HBO Max and Crunchyroll Team Up to Bring More Anime for Streaming Service’s May 27 Launch
With HBO Max launching in a few weeks, it seems WarnerMedia is pulling in some last-minute heavy hitters to be available on the platform at launch. In an announcement today, the company revealed HBO Max has partnered with Crunchyroll — a renowned distributor of anime — to bring 17 titles to the platform at launch.
“Anime is a celebrated, diverse art form with a rich culture rooted in imaginative worlds and vibrant characters. Crunchyroll has centralized these fantastic adventures for everyone to enjoy,” said Kevin Reilly, chief content officer, HBO Max, President, TNT, TBS and truTV. “This WarnerMedia family collaboration is bringing together an incredible collection of content with a passionate fandom and HBO Max is tottemo ureshiii to expand the reach of this inventive artistry.”
When the streaming service launches on May 27, subscribers will have access to titles such as “Fullmetal Alchemist: Brotherhood,” “Re:ZERO -Starting Life in Another World” (director’s cut) and “Keep Your Hands off Eizouken,” alongside the Crunchyroll original series “In/Spectre.”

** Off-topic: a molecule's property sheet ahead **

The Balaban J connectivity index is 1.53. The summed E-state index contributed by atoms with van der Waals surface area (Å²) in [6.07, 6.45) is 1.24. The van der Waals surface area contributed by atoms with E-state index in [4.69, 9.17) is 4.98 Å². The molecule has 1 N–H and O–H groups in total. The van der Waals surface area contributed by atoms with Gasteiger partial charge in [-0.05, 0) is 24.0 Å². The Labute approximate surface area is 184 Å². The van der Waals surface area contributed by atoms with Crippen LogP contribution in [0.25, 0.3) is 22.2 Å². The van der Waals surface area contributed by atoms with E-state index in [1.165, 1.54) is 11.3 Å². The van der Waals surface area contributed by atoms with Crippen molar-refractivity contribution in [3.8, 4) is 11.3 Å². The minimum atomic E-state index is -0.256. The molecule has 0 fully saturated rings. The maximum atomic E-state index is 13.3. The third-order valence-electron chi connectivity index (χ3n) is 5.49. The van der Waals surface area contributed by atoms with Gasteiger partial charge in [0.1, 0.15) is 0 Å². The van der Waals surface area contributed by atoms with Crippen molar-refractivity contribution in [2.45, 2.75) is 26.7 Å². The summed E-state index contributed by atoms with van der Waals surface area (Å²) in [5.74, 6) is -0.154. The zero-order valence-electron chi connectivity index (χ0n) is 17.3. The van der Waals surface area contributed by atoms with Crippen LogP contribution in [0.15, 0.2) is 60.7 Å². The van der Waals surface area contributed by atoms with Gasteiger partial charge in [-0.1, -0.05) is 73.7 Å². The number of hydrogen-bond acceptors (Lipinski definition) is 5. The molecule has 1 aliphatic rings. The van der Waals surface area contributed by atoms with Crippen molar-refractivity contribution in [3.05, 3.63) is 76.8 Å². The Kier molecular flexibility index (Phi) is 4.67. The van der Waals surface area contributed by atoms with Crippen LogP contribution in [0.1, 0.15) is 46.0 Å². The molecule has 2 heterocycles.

In addition, HBO Max subscribers can watch a collection of series from Crunchyroll’s catalog of 1000-plus titles, including “Rurouni Kenshin,” “KONOSUBA -God’s Blessing on this Wonderful World!,” “Bungo Stray Dogs,” “Berserk,” “Kabaneri of the Iron Fortress,” “Kill la Kill,” “Your Lie in April,” “ERASED,” “Kiznaiver,” “Schwarzes Marken,” “91 Days” and “The Testament of Sister New Devil and Rokka - Braves of the Six Flowers.”
HBO Max will launch at $14.99 a month — the same price as HBO Now. Original shows include “The Flight Attendant,” a one-hour thriller series starring and co-produced by Kaley Cuoco; “Love Life,” a 10-episode half-hour romantic comedy anthology series starring and co-produced by Anna Kendrick; and “Dune: The Sisterhood,” an adaptation of Brian Herbert and Kevin Anderson’s book based in the world created by Frank Herbert’s book “Dune.”
They also have the exclusive rights to “Sesame Street,” bringing the franchise’s entire 50-year library to a streaming platform for the first time; they also secured the U.S. streaming rights for Japan’s Studio Ghibli and have ordered two unscripted kids competition series — “Karma” and “Craftopia.”